Tuesday, 19 November 2002
The Changeling, Nov 19, 2002
The Changeling, by Thomas Middleton and William Rowley
La Mama at The Courthouse
Wed to Sat 8pm Sun 6.30pm until November 30, 2002
Reviewer: Kate Herbert
English Jacobean playwrights of the early 1600s wrote two types of performances. One was the court masques which were glossy spectacles equivalent to our peppy musicals.
The other was the revenge tragedy, a play designed for an intimate space and small audience. It was steeped in blood, revenge, adultery and betrayal.
The Changeling, by Thomas Middleton and William Rowley, is a fine example of the latter type.
This version of The Changeling, adapted from the original by Julian Rickert and directed by Suzanne Kersten, succumbs to the fatal attraction of making the play feel contemporary.
The story is about Beatrice ( Berry Liberman ) who loves Alsemero (Leo Faust). She enlists the disfigured De Flores (Ian Dixon) to murder Alonso, her betrothed. (Paul Moi)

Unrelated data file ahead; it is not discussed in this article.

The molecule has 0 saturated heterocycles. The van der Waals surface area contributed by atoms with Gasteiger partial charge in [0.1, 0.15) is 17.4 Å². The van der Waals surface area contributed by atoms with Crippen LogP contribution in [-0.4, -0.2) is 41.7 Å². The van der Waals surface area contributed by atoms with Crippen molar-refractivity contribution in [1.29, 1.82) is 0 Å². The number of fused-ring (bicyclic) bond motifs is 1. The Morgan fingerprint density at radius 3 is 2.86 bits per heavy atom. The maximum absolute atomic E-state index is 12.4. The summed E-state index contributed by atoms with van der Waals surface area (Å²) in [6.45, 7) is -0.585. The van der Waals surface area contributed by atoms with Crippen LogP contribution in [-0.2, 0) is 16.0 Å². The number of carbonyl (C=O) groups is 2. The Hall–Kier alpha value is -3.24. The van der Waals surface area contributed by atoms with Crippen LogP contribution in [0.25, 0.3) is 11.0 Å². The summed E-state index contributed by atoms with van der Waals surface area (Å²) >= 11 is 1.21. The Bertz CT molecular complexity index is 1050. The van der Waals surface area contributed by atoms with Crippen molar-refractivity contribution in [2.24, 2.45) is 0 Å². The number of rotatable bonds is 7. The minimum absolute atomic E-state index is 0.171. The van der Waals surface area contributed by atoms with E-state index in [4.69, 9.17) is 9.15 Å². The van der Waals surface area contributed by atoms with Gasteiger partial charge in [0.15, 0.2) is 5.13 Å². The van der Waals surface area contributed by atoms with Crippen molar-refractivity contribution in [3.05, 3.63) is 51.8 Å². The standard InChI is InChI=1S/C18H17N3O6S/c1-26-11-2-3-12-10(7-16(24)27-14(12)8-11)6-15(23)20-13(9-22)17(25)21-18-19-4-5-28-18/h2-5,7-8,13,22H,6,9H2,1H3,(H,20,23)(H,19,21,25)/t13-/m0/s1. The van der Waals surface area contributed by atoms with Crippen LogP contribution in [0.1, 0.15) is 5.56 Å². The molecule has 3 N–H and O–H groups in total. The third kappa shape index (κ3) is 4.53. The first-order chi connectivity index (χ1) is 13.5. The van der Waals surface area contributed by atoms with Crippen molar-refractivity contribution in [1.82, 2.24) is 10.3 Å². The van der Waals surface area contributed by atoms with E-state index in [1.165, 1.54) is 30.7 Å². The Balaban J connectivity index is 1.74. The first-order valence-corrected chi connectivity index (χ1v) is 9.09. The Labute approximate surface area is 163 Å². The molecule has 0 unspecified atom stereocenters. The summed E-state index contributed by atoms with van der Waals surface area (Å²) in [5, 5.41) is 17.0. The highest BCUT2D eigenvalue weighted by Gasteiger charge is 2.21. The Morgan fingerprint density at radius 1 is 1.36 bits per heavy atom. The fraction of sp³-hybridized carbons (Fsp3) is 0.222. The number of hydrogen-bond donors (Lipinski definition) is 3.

Everything goes pear-shaped when Beatrice is discovered to be an adulterous murderess.
Kersten puts a live rock band on stage. Interspersed between the Jacobean scenes are raunchy old pop songs including Alice Cooper's Welcome to My Nightmare and Total Control by the Motels.
The production does not work for a number of reasons.
The acting is uneven although there are a few competent performers. Leo Faust as Alsemero and Susanne Chapman as Isabella are particularly good. Noel Jordan and Richard Bligh are colourful in dual roles.
The rest of the show looks amateurish. The direction is clumsy and the style tilts hazardously toward the melodramatic verging on parody.
There is far too much meaningless dumb show between scenes. Actors engage in intense gazes, overly emphatic delivery of dialogue and at times an almost comical interpretation of the tragic mode.
The audience laughed inappropriately for a tragedy, which is never a good sign.
The bedlam scenes were stereotypical, chaotic and badly acted. The rock music was inappropriate, too loud, poorly sung by actors and performed like a self-indulgent video clip.
It is always good to witness an adventurous production. However, this one is unable to meet its promise.
By Kate Herbert